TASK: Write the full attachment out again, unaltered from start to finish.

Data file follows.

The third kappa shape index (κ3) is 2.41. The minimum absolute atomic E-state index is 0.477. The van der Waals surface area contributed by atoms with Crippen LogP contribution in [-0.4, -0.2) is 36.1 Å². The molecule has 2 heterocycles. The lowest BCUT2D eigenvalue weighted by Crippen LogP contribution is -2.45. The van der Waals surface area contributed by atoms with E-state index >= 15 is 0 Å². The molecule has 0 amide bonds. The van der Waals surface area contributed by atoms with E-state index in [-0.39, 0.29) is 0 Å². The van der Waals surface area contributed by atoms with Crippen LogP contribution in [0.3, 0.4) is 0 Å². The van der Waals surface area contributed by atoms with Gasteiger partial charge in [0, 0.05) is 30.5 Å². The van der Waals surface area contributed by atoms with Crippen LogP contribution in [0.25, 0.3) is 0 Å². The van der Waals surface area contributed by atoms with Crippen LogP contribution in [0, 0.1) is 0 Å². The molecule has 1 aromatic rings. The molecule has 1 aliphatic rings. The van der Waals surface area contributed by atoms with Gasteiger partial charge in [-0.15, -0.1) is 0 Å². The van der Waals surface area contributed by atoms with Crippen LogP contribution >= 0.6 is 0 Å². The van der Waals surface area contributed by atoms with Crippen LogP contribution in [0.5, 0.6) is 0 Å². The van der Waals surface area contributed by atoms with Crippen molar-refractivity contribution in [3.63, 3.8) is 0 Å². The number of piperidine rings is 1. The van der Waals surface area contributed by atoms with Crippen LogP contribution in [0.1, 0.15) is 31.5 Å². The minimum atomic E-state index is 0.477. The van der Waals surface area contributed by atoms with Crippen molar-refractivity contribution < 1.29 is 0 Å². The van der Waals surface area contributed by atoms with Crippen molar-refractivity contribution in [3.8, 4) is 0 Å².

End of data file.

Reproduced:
The third kappa shape index (κ3) is 2.41. The minimum absolute atomic E-state index is 0.477. The van der Waals surface area contributed by atoms with Crippen LogP contribution in [-0.4, -0.2) is 36.1 Å². The molecule has 2 heterocycles. The lowest BCUT2D eigenvalue weighted by Crippen LogP contribution is -2.45. The van der Waals surface area contributed by atoms with E-state index >= 15 is 0 Å². The molecule has 0 amide bonds. The van der Waals surface area contributed by atoms with E-state index in [-0.39, 0.29) is 0 Å². The van der Waals surface area contributed by atoms with Crippen LogP contribution in [0.3, 0.4) is 0 Å². The van der Waals surface area contributed by atoms with Gasteiger partial charge in [0, 0.05) is 30.5 Å². The van der Waals surface area contributed by atoms with Crippen LogP contribution in [0.25, 0.3) is 0 Å². The van der Waals surface area contributed by atoms with Crippen LogP contribution in [0, 0.1) is 0 Å². The molecule has 1 aromatic rings. The molecule has 1 aliphatic rings. The van der Waals surface area contributed by atoms with Gasteiger partial charge in [-0.15, -0.1) is 0 Å². The van der Waals surface area contributed by atoms with Crippen LogP contribution >= 0.6 is 0 Å². The van der Waals surface area contributed by atoms with Crippen LogP contribution in [0.5, 0.6) is 0 Å². The van der Waals surface area contributed by atoms with Crippen molar-refractivity contribution in [3.63, 3.8) is 0 Å². The number of piperidine rings is 1. The van der Waals surface area contributed by atoms with Crippen LogP contribution in [0.1, 0.15) is 31.5 Å². The minimum atomic E-state index is 0.477. The van der Waals surface area contributed by atoms with Crippen molar-refractivity contribution < 1.29 is 0 Å². The van der Waals surface area contributed by atoms with Crippen molar-refractivity contribution in [3.8, 4) is 0 Å².